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OFFBEAT

Dog dragged to death behind owner’s car

An 84-year-old man forgot that he had his dog tied to the his tow-bar when he jumped in his car to leave a rest stop, dragging the hapless household pet to its death.

The man was finally made aware of the fact that he had his dog in tow when a startled witness managed to signal to him.

By the time the dog was attended to it was beyond saving and had to be put down.

The incident occurred on road 70 near Gräv in Dalarna in central Sweden.

The 84-year-old had taken a break at a rest stop in order to allow his pet Australian terrier to have a pee, according to the local Dalademokraten daily.

The man tied the small dog to the tow-bar at the back of his car while he sat in the driving seat to make a couple of phone calls, the newspaper reported.

Apparently forgetting his tied up canine friend, the elderly man then drove out of the rest stop and back on to the rural highway.

The man had managed to travel over three kilometres before the driver of the car behind succeeded in alerting him to his unfortunate oversight.

The dog was in a shocking state and there was little alternative but to put it out of its misery.

The 84-year-old is now suspected of cruelty to animals and gross negligence.

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OFFBEAT

Swedish police remove sculpture mistaken for suicide victim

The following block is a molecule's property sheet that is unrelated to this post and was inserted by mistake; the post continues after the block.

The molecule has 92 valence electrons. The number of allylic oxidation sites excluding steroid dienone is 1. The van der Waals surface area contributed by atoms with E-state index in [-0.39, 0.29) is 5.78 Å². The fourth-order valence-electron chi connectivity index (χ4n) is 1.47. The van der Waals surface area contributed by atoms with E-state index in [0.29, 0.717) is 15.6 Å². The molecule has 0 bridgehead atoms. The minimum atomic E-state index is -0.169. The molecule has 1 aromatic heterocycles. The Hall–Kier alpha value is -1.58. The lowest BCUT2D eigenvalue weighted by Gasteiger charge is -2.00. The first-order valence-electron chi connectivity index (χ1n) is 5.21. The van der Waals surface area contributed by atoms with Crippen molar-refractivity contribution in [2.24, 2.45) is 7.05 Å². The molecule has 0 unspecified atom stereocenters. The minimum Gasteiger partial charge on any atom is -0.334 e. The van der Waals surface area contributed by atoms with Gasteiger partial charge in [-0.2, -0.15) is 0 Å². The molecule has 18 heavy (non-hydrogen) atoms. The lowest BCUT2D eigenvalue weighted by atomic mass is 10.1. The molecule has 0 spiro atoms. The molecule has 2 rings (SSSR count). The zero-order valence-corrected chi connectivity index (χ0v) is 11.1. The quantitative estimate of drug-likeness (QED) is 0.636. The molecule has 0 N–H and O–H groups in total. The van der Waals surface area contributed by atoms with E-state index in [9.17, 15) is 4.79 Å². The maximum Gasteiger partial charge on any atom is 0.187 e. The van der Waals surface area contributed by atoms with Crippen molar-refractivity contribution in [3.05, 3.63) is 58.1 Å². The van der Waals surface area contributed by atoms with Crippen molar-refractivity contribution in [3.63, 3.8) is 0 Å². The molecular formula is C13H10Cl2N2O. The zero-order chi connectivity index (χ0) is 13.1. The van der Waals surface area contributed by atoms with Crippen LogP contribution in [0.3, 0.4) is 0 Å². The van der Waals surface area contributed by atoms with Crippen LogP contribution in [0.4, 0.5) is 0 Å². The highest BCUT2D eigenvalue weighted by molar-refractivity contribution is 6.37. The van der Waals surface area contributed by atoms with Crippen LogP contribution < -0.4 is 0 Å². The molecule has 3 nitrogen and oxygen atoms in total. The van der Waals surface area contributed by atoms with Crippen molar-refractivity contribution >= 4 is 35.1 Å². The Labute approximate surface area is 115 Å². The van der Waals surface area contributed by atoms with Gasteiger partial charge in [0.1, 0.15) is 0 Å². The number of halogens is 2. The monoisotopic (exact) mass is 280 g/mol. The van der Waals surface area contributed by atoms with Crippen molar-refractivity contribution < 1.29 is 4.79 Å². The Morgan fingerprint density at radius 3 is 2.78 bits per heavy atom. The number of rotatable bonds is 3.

Police on the island of Gotland removed a public sculpture from the Galgberget nature reserve near Visby on the grounds that it is just too creepy.

Swedish police remove sculpture mistaken for suicide victim
The gallows at Galgeberget. Photo: Artifex/WikiCommons
According to local news site Hela Gotland, someone was out for a stroll on Galgeberget (the Gallows Hill) on Wednesday when they saw what they thought was a body hanging after a suicide. Local police were contacted but when they went to investigate they instead found a sculpture by artist Jessica Lundeberg. 
 
The artwork, entitled ‘The Watcher in the Woods’, is a partially transparent plate sculpture that looks like a spooky little girl. 
 
 
Despite discovering that the suspected suicide victim was actually artwork, police determined that Lundeberg’s piece could scare others and thus took the sculpture down. 
 
“It was decided that if it were to remain, more people would likely be frightened in the same way,” Gotland police spokesman Ayman Aboulaich told Radio P4 Gotland. 
 
Lundeberg told Hela Gotland that the sculpture has been at Galgeberget since a public art project last summer and that this was the first time it had caused any concern. She said ‘The Watcher in the Woods’ was the only piece that was allowed to remain after the end of the project. But now it is there no more. 
 
 
Lundeberg has taken the sculpture back to her studio. While she hopes it will eventually return to Galgeberget, the artist told Hela Gotland it seems unlikely.  
 
She said that the sculpture was damaged by police. 
 
“It was ragged, dismantled and broken. I was horrified when I saw it,” she said. 
 
Police have reportedly promised to pay any necessary repair costs.
 
Although the person who reported the sculpture to the police has not spoken with the media, their jump to conclusions could perhaps be attributed to the nature reserve’s macabre history. Galgeberget is still home to gallows that were used to hang criminals for centuries. The last execution to be held at the site was in 1845, according to Hela Gotland
 
 
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